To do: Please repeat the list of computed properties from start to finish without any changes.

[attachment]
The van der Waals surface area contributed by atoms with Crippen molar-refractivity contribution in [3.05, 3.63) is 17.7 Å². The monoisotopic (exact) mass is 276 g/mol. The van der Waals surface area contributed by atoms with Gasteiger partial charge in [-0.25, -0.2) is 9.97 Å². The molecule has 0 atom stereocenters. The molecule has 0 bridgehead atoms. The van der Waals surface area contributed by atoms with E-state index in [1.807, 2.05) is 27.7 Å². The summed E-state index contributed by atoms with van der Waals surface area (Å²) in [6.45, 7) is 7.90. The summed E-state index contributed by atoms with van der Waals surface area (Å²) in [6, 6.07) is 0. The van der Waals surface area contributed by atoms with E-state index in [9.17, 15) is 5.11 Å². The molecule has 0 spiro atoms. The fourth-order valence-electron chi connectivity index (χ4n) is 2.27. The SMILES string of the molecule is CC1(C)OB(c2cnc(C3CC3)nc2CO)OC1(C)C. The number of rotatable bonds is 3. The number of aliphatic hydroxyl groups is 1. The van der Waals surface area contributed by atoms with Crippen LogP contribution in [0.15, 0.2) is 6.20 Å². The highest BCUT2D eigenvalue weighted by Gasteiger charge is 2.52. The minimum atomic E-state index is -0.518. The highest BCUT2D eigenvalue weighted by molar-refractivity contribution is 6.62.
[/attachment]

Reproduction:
The van der Waals surface area contributed by atoms with Crippen molar-refractivity contribution in [3.05, 3.63) is 17.7 Å². The monoisotopic (exact) mass is 276 g/mol. The van der Waals surface area contributed by atoms with Gasteiger partial charge in [-0.25, -0.2) is 9.97 Å². The molecule has 0 atom stereocenters. The molecule has 0 bridgehead atoms. The van der Waals surface area contributed by atoms with E-state index in [1.807, 2.05) is 27.7 Å². The summed E-state index contributed by atoms with van der Waals surface area (Å²) in [6.45, 7) is 7.90. The summed E-state index contributed by atoms with van der Waals surface area (Å²) in [6, 6.07) is 0. The van der Waals surface area contributed by atoms with E-state index in [9.17, 15) is 5.11 Å². The molecule has 0 spiro atoms. The fourth-order valence-electron chi connectivity index (χ4n) is 2.27. The SMILES string of the molecule is CC1(C)OB(c2cnc(C3CC3)nc2CO)OC1(C)C. The number of rotatable bonds is 3. The number of aliphatic hydroxyl groups is 1. The van der Waals surface area contributed by atoms with Crippen LogP contribution in [0.15, 0.2) is 6.20 Å². The highest BCUT2D eigenvalue weighted by Gasteiger charge is 2.52. The minimum atomic E-state index is -0.518. The highest BCUT2D eigenvalue weighted by molar-refractivity contribution is 6.62.